How Long Does a Non-Metal Filling Last? Are They Better than A Metal Filling? - Dentistry For You | Sand Springs Dentist | Sand Springs, OK

How Long Does a Non-Metal Filling Last? Are They Better than A Metal Filling?

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How Long Does a Non-Metal Filling Last? Are They Better than A Metal Filling?

Non-Metal Fillings, How Long Do They Last? Are They Better Than Metal?

There are many different types of fillings that can be used to restore a tooth, but there are two main types: metal and non-metal. Metal fillings are the most common type of filling, but they don’t last as long as non-metal fillings. Non-metal fillings are made of materials like ceramic or composite resin, and they can last up to 10 years. So, if you’re considering a filling, you may be wondering: how long does a non-metal filling last? Are they better than metal fillings? Keep reading to find out.

How Long Does a Non-Metal Filling Last On Average In Comparison to a Metal One

On average, non-metal fillings tend to last much longer than comparable metal fillings. Non-metal fillings like composite and ceramic cements can last upwards of 10 to 15 years with proper care and maintenance. Compare that to the five or so years of endurance that metal fillings provide, and it is clear why dentists prefer using non-metallic composites for dental work. Additionally, the use of non-metal filling materials does not suffer from the same embarrassing discoloration that metallic ones are prone to as time passes. All in all, when faced with the decision between metal or non-metal fillings, it is often better in the long run to go with non-metals due to their superior longevity and appearance.

Which Type of Filling is More Durable – Metal or Non-Metal

Deciding which type of filling is more durable depends largely on one’s individual dental history. Metal fillings tend to be long-lasting and are most often used in molars and larger cavities, while non-metal fillings are generally preferred due to the fact they won’t expand or contract and don’t interfere with overall tooth structure. Each type comes with certain benefits. Metal fillings, such as gold and amalgam, are highly resistant to wear from chewing, but have been linked with fractures occurring in teeth over time. Non-metal fillings may not be as durable but are more aesthetically pleasing to some, as well as providing a more natural look for your smile. Ultimately, it comes down to your particular situation and what works best for you and your needs.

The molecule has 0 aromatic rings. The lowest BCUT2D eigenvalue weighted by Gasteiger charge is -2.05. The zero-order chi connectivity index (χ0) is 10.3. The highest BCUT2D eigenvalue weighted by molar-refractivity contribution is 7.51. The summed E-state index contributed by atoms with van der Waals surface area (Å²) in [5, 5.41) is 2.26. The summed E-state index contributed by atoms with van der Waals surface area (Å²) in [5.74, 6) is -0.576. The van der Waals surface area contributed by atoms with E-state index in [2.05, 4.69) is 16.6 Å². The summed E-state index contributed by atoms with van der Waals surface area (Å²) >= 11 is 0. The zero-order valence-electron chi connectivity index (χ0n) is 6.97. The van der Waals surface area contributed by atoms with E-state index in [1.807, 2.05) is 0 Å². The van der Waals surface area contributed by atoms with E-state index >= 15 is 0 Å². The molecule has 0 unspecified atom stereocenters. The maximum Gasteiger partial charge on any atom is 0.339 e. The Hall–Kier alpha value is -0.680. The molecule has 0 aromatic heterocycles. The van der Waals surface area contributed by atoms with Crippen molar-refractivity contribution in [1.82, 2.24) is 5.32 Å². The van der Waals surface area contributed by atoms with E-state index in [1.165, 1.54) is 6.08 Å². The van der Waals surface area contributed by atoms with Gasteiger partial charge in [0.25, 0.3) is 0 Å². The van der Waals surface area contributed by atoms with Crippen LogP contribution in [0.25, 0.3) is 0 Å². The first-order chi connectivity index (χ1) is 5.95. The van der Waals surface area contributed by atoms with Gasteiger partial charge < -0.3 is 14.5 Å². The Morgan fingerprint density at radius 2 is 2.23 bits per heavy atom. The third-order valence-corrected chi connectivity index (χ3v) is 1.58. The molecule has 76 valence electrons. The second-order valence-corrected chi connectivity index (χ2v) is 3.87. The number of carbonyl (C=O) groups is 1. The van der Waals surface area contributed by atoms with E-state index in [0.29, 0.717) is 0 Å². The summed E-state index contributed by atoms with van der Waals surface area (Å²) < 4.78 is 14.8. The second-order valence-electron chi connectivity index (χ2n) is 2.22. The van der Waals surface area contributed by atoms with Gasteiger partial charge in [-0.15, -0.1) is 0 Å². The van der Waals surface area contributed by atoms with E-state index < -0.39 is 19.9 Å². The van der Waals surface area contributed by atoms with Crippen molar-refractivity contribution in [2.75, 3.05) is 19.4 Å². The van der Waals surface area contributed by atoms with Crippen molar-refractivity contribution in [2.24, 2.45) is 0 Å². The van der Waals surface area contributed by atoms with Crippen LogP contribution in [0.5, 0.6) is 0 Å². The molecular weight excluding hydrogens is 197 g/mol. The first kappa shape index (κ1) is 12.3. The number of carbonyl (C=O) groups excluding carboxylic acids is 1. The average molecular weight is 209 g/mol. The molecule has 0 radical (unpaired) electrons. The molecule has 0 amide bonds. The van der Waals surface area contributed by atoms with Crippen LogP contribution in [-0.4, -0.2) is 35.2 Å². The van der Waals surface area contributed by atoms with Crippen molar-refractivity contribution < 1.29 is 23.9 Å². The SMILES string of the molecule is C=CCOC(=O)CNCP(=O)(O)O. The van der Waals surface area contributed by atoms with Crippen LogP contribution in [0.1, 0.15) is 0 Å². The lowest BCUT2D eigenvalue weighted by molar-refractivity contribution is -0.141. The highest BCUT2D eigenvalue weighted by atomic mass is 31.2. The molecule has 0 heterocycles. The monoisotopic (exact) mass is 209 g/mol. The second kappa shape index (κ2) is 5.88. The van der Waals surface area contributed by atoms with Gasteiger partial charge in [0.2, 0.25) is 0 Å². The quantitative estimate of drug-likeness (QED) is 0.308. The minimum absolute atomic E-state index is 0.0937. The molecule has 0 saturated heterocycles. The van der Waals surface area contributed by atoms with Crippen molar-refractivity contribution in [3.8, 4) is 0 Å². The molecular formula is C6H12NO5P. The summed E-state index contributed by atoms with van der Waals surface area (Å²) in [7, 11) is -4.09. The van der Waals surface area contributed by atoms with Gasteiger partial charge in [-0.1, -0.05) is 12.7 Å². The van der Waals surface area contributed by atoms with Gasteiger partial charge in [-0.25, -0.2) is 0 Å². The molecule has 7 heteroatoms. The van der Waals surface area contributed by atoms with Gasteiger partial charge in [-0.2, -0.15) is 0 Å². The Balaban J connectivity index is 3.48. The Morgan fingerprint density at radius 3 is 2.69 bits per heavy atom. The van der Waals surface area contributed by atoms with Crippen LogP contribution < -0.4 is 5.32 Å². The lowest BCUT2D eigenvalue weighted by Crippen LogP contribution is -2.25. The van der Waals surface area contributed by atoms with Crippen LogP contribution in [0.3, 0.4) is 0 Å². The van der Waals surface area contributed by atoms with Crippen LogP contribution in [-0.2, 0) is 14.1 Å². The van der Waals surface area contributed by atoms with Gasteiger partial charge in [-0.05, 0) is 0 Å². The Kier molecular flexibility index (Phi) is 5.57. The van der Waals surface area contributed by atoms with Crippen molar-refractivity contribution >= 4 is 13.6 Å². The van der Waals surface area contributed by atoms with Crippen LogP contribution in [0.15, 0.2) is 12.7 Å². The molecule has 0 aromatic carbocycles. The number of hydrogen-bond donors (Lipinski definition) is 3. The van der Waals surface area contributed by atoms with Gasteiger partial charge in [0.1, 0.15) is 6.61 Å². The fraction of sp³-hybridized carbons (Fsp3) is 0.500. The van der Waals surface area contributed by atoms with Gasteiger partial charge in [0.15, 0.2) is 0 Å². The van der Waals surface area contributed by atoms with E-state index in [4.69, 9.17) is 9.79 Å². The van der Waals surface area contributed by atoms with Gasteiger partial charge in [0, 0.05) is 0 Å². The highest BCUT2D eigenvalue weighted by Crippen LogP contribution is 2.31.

What Are the Benefits of Each Type of Filling

Depending on the type of filling you get, dental fillings come with a different set of benefits. Silver amalgam fillings are extremely durable and last for several years, making them a great option for teeth with heavy chewing forces and complex cavities. Composite resin fillings are virtually invisible and provide strong support to your teeth, making them an ideal option for front teeth or areas that can be easily seen in your smile. Porcelain filling materials have the strength of metal but look completely natural, blending in seamlessly with your other teeth and providing a natural look overall. Whichever type of filling you choose to go with, they all provide an excellent solution for restoring the health and functioning of damaged teeth.

How Long Does a Non-Metal Filling Last? Are They Better than A Metal Filling?

Are There Any Drawbacks to Having a Non-Metal Filling

Although non-metal fillings were thought to be an innovative upgrade from the old metal fillings, there have recently been some drawbacks exposed. Firstly, the non-metal filling can shrink in size faster than a metal one due to temperature changes in the mouth. Secondly, they are more prone to stain or discolor over time depending on what type of food and drink you consume regularly. Finally, they are more difficult to repair and replace should they become damaged. For these reasons, it is important to consider the pros and cons before opting for a non-metal filling.

How Much Do Each Type of Filling Cost on Average